Based on observed dies, it seems that every letter was used once each alone, with dot above, and with dot below. Dies with two dots (above and below) may have used every letter of the alphabet, but currently only dies with Α, Ζ, Ξ, Ο, Π, Υ, Φ, Χ, Ψ, and ω are known. Letters with three dots (one above, one below, and one to the right), are only known on each of the letters from Α to  Ξ. This may suggest these last two systems were actually one sequence, with a switch from three to two dots at Ξ, with A, Z, and Ξ having accidental duplicates. But this is not certain. Based on these two possible systems (either using every letter once with each system of dots or the two and three dot systems being one sequence), we can estimate an original number of reverse dies between 96 and 120.

The reverse control marks of RRC 322/1b, on the other hand, are only Latin letters, either alone, with a dot above, dot below, dots above and below, dot to the left, or dot to the right. Interestingly, letters with dots above do not strictly fit the ODEC pattern and are duplicated more than seems to be due to a simple accident. A, B, C, and D with dots above each appear on three dies, while most letters from E to O with dots above are regularly used on two dies. It is possible that some of these duplicates were meant to have dots above and below, since Schaefer has only found these beginning from the letter M. According to Crawford’s classification, 322/1b “usually” has control marks on the reverse, but Schaefer has found only three reverse dies without control marks, one of which is also used with 322/1a (Figs. 4-5) and another of which is probably an imitation. It is not uncommon for control marked issues to include one or two dies without control marks.

Figure 4. Specimen of RRC 322/1b without a reverse control mark. This reverse die was also used with RRC 322/1a (Fig. 5). Harlan J. Berk, Auction 96 (18 Jun 1997), lot 303 = SITNAM 3fd3bc05.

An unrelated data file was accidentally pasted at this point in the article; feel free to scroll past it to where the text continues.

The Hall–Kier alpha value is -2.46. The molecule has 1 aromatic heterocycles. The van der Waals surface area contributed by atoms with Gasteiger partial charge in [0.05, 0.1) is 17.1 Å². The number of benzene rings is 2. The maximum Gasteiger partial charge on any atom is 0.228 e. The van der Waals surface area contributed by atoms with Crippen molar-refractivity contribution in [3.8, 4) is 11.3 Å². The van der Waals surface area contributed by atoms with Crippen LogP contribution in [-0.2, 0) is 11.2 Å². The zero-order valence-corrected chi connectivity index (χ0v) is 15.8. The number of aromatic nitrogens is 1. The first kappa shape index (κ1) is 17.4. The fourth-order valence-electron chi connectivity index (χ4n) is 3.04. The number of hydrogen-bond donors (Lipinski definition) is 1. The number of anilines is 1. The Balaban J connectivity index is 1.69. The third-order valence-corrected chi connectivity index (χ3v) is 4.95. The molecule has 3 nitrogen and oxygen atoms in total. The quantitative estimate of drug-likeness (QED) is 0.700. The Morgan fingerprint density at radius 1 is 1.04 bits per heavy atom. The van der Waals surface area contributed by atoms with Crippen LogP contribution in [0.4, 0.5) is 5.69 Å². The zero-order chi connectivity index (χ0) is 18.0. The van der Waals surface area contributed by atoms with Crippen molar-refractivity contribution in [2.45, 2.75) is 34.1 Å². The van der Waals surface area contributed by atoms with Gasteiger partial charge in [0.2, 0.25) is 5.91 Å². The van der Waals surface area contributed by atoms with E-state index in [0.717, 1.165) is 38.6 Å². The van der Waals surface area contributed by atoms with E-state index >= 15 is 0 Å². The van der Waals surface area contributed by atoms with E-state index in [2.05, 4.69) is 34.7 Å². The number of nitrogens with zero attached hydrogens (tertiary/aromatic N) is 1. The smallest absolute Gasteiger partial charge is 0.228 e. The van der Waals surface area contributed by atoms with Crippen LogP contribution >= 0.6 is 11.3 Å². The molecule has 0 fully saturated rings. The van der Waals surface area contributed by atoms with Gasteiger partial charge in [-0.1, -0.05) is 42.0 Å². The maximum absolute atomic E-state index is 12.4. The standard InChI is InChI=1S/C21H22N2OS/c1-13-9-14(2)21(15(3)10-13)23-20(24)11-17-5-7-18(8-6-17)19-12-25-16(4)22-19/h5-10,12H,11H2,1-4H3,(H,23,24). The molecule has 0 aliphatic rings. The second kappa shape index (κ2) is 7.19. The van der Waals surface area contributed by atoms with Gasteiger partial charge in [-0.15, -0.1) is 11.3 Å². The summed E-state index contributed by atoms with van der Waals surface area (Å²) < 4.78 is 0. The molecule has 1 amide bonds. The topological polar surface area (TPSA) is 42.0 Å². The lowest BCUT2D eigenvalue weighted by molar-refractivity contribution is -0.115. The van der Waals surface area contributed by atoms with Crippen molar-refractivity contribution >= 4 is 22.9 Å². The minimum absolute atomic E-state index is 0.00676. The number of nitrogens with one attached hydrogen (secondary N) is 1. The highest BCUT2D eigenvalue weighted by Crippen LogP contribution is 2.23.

Figure 5. Specimen of RRC 322/1a with a reverse die that was also used with RRC 322/1b (Fig. 4). Alex G. Malloy, Mail Bid Sale 14 (2 Jul 1979), lot 832 = SITNAM 554f5198.

RRC 322/1b is also interesting because it is one of a group of types that include the special formula EX·A·PV (ex argento publico, “from public silver”). The exact purpose of adding this formula to certain issues is unclear, but the possibilities are explored further in an earlier blog post.

As with 322/1, the two subtypes of RRC 366/2, a joint issue of C. Annius and L. Fabius Hispanensis from 82-81 BCE, have control marks on different dies. 366/2a (Fig. 6) has obverse control marks which likely used each letter of the Latin alphabet, usually with a dot to the right, though the letters I and M seem to not include a dot, while the letters R (Fig. 6), T, and V have dots on both sides.

Figure 6. RRC 366/1a. BnF, REP-4968. 3.70 g.

There are 21 observed dies, perfectly fitting the pattern that each letter was used once, although there are actually two observed dies with N and none with L. 366/2b uses reverse control marks, which are also Latin letters with a dot to the right, but in this case there are only five observed dies, with letters A, C, D, E, and F. Crawford also only observed dies for 366/2b with letters A through F (RRC table XXXI).

Figure 7. RRC 377/1. BM, 1843,0116.1116. 3.85 g.

Finally, the denarius serratus struck by L. Volumnius Strabo in 81 BCE, RRC 377/1, uses obverse control marks (Fig. 7). The control marks are Latin letters alone. Crawford’s analysis of this issue showed letter A through L (RRC table XXXII), with A and F each having three dies while all other letters have only one die. RRDP also includes control marks only with letters A through L, but instead shows four dies with A, three with F, two with I, and two with L. For L, the second die seems to be used mostly (if not solely) with plated specimens so it may not have been an official die. The duplication of I may be accidental, but the production of four A dies and three F dies is unlikely to have been an accident. It is not clear, however, why only these two letters would have intentionally been duplicated while others were not. The team members of RRDP would like to acknowledge the contribution of and thank Francesco Paratico, a Masters student at Sapienza Università in Rome, who transcribed this issue.

As we can see, the Roman republican systems of control marks were diverse even when they appear to use the same patterns (i.e., letters with dots). The fact that no standard system of control marks was ever adopted by the republican mint has been used to suggest that these marks were never really intended for any purpose other than identifying individual dies. There are cases, however, where die marks do seem to be used to track and control production, as I have explored in a case study on RRC 335/3. What seems clear is that control marks systems were not intended to serve a single purpose but rather could be used to track production, keep track of the number of dies produced (as seems to be the case at least for 297/1b and 311/1e), or even sometimes used to communicate particular ideas or ideals, as for the issue of L. Papius where the control symbols allude to various trades. This variability suggests that individual moneyers had great freedom to create their own organizational systems in the production of their coinage.

Edited by DonnaML